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News Wrap: Rangel Faces House Vote on Censure Recommendation

In other news Thursday, the House ethics committee recommended that Rep. Charles Rangel, D-N.Y., be censured -- the harshest punishment the House can give short of expelling a member -- and pay any unpaid taxes for financial and fundraising misconduct. The House will likely consider a censure motion after Thanksgiving.

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    The House Ethics Committee recommended today that Congressman Charles Rangel be publicly censured on the House floor. He will also have to make financial restitution for violating financial and fund-raising rules.

    The verdict came hours after Rangel made a final appeal for mercy. The veteran New York Democrat acknowledged making mistakes, but said he wasn't corrupt.


    There was no intent for me ever to go beyond what has been given to me as a salary. I never attempted to enrich myself, and that I walk away, no matter what your decision, grateful that I have had this opportunity to serve.


    A public censure is the most serious punishment the House can mete out, short of expelling a member.

    The House fell short today in a bid to extend benefits for the long-term unemployed beyond the holidays. The measure would have added $12.5 billion to the deficit. Republicans insisted it be paid for using funds from last year's economic stimulus bill.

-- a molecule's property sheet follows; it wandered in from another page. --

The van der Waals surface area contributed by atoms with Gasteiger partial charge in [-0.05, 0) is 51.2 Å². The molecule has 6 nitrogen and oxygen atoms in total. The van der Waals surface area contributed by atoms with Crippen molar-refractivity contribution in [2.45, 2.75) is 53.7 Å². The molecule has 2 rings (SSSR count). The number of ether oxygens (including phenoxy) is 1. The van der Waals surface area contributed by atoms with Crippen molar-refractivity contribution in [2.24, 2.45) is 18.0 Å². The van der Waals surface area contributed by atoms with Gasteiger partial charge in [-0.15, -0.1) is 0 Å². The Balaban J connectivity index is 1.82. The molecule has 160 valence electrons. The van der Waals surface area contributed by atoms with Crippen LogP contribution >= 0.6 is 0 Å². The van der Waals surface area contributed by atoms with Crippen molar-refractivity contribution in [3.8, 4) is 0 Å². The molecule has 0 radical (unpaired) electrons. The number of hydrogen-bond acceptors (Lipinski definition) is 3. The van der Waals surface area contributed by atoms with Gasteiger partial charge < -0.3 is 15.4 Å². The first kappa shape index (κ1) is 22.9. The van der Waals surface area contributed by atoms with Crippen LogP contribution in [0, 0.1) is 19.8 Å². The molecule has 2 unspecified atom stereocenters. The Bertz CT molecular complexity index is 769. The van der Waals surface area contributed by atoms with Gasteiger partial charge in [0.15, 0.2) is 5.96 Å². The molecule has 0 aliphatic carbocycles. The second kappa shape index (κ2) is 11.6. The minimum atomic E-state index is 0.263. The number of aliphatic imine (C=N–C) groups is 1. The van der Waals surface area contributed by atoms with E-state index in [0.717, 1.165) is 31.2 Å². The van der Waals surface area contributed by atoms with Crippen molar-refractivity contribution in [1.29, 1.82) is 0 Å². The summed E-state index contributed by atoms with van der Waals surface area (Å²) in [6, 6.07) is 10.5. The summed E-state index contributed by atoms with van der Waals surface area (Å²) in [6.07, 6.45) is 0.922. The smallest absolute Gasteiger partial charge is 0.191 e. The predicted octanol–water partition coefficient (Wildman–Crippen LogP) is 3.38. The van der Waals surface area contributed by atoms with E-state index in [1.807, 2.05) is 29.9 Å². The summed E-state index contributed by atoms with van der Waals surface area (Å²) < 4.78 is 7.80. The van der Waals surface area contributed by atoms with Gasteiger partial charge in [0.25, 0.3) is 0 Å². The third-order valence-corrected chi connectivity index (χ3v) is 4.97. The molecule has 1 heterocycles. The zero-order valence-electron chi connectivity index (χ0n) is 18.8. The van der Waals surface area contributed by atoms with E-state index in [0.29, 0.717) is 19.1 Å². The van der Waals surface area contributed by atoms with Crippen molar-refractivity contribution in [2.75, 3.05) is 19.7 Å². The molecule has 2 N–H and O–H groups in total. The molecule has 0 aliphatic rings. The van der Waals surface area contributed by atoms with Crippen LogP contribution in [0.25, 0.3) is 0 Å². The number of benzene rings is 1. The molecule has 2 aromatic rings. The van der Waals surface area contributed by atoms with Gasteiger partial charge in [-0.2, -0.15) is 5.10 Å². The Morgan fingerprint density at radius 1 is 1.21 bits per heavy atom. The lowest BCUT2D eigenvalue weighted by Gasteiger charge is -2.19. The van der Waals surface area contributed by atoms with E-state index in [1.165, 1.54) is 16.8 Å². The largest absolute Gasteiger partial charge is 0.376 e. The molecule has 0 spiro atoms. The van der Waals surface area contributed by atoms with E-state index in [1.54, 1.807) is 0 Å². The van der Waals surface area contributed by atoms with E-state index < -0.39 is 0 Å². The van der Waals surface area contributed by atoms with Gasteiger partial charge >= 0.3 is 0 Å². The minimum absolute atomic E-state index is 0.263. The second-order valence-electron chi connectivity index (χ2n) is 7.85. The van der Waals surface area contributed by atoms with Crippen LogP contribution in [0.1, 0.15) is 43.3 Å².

The number of Americans applying for jobless benefits for the first time rose last week, but only by 2,000. And the four-week average of claims remained near its lowest point in two years. The numbers could indicate the pace of layoffs is slowing and some hiring is taking place.

    Wall Street rallied on the economic data and made up some of its recent losses. The Dow Jones industrial average gained 173 points to close at 11181. The Nasdaq rose 38 points to close at 2514.

    The markets also were helped by news that Ireland is moving closer today to accepting a bailout for its debt crisis. The head of Ireland's Central Bank predicted the government will negotiate billions of dollars in loans from European partners and the International Monetary Fund. The Irish finance minister said a proposed contingency fund for Irish banks is a desirable outcome.

    President Obama insisted today that ratifying a nuclear arms treaty with Russia is imperative. The president called in former secretaries of state and defense from both parties. All of them support ratification of the new START treaty.

    Mr. Obama wants Senate action before Congress goes home for the year. He said today the U.S. cannot afford to wait.


    Every month that goes by without a treaty means that we are not able to verify what's going on the ground in Russia. And if we delay indefinitely, American leadership on nonproliferation and America's national security will be weakened.


    Earlier this week, Senator Jon Kyl, the Republican point man on the treaty, said he was against holding a vote this year.

    Those are some of the day's major stories.

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